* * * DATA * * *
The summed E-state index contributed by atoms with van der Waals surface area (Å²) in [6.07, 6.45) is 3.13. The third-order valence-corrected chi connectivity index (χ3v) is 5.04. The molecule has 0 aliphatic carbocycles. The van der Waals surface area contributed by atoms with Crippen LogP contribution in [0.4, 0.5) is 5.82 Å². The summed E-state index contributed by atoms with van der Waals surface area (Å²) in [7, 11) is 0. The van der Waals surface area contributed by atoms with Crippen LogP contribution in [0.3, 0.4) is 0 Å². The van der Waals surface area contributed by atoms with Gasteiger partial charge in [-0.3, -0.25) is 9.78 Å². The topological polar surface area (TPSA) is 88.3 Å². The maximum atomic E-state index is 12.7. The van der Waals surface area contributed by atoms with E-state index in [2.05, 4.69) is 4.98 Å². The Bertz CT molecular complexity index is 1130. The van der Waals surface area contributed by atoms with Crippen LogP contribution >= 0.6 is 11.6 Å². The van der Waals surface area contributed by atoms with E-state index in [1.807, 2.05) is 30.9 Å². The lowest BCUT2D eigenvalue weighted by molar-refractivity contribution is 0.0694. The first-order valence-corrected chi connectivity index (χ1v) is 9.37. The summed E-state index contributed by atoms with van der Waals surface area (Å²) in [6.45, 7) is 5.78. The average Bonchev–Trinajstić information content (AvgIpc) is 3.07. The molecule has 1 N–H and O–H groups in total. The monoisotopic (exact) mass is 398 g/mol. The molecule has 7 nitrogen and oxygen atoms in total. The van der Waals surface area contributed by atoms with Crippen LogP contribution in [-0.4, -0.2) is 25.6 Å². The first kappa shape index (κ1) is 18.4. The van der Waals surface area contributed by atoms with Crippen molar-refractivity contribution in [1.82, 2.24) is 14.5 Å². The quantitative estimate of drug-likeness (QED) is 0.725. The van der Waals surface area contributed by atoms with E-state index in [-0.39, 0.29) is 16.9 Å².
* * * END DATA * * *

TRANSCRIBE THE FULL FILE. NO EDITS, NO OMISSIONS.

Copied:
The summed E-state index contributed by atoms with van der Waals surface area (Å²) in [6.07, 6.45) is 3.13. The third-order valence-corrected chi connectivity index (χ3v) is 5.04. The molecule has 0 aliphatic carbocycles. The van der Waals surface area contributed by atoms with Crippen LogP contribution in [0.4, 0.5) is 5.82 Å². The summed E-state index contributed by atoms with van der Waals surface area (Å²) in [7, 11) is 0. The van der Waals surface area contributed by atoms with Crippen LogP contribution in [0.3, 0.4) is 0 Å². The van der Waals surface area contributed by atoms with Gasteiger partial charge in [-0.3, -0.25) is 9.78 Å². The topological polar surface area (TPSA) is 88.3 Å². The maximum atomic E-state index is 12.7. The van der Waals surface area contributed by atoms with E-state index in [2.05, 4.69) is 4.98 Å². The Bertz CT molecular complexity index is 1130. The van der Waals surface area contributed by atoms with Crippen LogP contribution >= 0.6 is 11.6 Å². The van der Waals surface area contributed by atoms with E-state index in [1.807, 2.05) is 30.9 Å². The lowest BCUT2D eigenvalue weighted by molar-refractivity contribution is 0.0694. The first-order valence-corrected chi connectivity index (χ1v) is 9.37. The summed E-state index contributed by atoms with van der Waals surface area (Å²) in [6.45, 7) is 5.78. The average Bonchev–Trinajstić information content (AvgIpc) is 3.07. The molecule has 1 N–H and O–H groups in total. The monoisotopic (exact) mass is 398 g/mol. The molecule has 7 nitrogen and oxygen atoms in total. The van der Waals surface area contributed by atoms with Crippen LogP contribution in [-0.4, -0.2) is 25.6 Å². The first kappa shape index (κ1) is 18.4. The van der Waals surface area contributed by atoms with Crippen molar-refractivity contribution in [1.82, 2.24) is 14.5 Å². The quantitative estimate of drug-likeness (QED) is 0.725. The van der Waals surface area contributed by atoms with E-state index in [-0.39, 0.29) is 16.9 Å².